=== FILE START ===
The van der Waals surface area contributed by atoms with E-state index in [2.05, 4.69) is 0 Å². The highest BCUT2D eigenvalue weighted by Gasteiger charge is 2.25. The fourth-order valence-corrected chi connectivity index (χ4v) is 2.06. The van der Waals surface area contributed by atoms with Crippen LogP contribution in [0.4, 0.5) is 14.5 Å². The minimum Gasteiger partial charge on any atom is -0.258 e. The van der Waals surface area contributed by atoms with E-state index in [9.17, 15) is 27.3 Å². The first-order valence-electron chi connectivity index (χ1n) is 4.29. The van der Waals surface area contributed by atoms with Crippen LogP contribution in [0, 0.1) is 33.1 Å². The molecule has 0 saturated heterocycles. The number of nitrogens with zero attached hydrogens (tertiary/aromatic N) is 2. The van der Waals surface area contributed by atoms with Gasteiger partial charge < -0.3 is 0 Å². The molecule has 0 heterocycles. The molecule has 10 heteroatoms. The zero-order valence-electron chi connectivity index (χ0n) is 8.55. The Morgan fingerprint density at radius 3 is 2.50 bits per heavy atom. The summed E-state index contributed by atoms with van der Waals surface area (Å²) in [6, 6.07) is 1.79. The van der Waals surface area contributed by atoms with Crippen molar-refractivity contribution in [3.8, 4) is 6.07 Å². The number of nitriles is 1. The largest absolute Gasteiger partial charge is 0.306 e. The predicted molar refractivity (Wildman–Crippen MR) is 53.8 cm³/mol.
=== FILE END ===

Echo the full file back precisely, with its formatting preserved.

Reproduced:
The van der Waals surface area contributed by atoms with E-state index in [2.05, 4.69) is 0 Å². The highest BCUT2D eigenvalue weighted by Gasteiger charge is 2.25. The fourth-order valence-corrected chi connectivity index (χ4v) is 2.06. The van der Waals surface area contributed by atoms with Crippen LogP contribution in [0.4, 0.5) is 14.5 Å². The minimum Gasteiger partial charge on any atom is -0.258 e. The van der Waals surface area contributed by atoms with E-state index in [9.17, 15) is 27.3 Å². The first-order valence-electron chi connectivity index (χ1n) is 4.29. The van der Waals surface area contributed by atoms with Crippen LogP contribution in [0, 0.1) is 33.1 Å². The molecule has 0 saturated heterocycles. The number of nitrogens with zero attached hydrogens (tertiary/aromatic N) is 2. The van der Waals surface area contributed by atoms with Gasteiger partial charge < -0.3 is 0 Å². The molecule has 0 heterocycles. The molecule has 10 heteroatoms. The zero-order valence-electron chi connectivity index (χ0n) is 8.55. The Morgan fingerprint density at radius 3 is 2.50 bits per heavy atom. The summed E-state index contributed by atoms with van der Waals surface area (Å²) in [6, 6.07) is 1.79. The van der Waals surface area contributed by atoms with Crippen molar-refractivity contribution in [3.8, 4) is 6.07 Å². The number of nitriles is 1. The largest absolute Gasteiger partial charge is 0.306 e. The predicted molar refractivity (Wildman–Crippen MR) is 53.8 cm³/mol.